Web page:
Thursday, November 22, 2007

Benchmarking Data Files

It has been relatively easy to measure the load times of system and application files using my "Prefetch File Processor" program, and the initial results are quite interesting, especially the performance of WDD itself.
But I get the feeling that I'm only measuring a part of the total user experience. After all, we use applications to do work, and the work component isn't being measured at the moment. The data types that I'd like to benchmark are:
  • Podcast files: these are usually MP3 files, with several being downloaded at once, and each feed stored in a different folder, like iTunes;
  • email folders: these grow by small amounts each day;
  • Office documents: these are stored in multiple folders, and not all of them are current;
  • Pictures/music: varying sizes, and many files in a single folder;
  • Folders: a multi-level folder structure with varying numbers of files in each folder; and
  • Database files: grow with use, and need to be repaired and compacted from time to time.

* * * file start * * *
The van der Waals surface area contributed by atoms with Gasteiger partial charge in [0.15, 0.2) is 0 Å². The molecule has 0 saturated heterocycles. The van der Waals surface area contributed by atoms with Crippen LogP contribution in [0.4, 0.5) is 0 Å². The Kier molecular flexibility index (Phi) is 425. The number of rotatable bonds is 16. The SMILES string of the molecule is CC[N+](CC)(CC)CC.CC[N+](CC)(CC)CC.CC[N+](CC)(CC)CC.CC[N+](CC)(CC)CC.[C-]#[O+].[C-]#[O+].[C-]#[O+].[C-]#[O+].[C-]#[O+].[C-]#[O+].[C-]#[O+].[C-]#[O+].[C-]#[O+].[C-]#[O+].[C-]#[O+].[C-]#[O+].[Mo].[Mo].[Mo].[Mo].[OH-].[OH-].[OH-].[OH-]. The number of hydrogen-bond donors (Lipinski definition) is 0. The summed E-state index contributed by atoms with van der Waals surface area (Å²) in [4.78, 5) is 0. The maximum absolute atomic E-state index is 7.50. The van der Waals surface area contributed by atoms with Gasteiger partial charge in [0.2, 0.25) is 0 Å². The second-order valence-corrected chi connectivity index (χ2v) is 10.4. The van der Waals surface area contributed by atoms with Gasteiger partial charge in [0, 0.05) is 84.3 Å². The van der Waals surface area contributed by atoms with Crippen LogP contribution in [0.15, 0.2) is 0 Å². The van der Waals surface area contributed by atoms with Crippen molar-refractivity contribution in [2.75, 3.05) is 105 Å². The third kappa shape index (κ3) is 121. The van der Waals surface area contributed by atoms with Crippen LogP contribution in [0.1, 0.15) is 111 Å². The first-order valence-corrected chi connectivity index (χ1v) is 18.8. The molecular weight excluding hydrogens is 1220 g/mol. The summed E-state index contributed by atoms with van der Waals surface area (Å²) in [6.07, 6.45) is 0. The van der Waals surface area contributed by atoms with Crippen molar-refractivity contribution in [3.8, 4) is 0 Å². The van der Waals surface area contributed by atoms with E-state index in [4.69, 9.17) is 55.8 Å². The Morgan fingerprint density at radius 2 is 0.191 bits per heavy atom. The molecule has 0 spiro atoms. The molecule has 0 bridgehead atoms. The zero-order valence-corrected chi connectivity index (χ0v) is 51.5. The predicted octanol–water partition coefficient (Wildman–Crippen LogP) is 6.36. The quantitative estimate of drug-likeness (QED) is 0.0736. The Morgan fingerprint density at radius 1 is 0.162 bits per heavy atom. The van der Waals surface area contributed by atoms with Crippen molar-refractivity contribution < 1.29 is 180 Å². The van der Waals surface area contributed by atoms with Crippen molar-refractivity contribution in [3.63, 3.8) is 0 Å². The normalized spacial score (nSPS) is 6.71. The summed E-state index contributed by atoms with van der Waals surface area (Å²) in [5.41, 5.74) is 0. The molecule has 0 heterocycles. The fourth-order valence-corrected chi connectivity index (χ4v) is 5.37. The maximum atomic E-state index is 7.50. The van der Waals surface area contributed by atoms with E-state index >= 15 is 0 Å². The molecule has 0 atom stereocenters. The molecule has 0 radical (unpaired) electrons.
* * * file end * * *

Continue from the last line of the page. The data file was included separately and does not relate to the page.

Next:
What other file categories have I missed? Do I create programs that constantly edit and make changes and run while the defrag program is trying its best, or do I create a program that generates the files or makes changes to them, and then stops to give the defrag program a chance? Your thoughts are welcome, and I'll start developing something when my workload subsides a bit further.
Update: after a really useful chat with the guys on the Wilders Security Forums, I have decided to use the BootVis trace utility in the next round of testing.

No comments:


Warning: The NSA and 4 million other sick weirdos with "security clearance" have intercepted this page and know that you are reading it.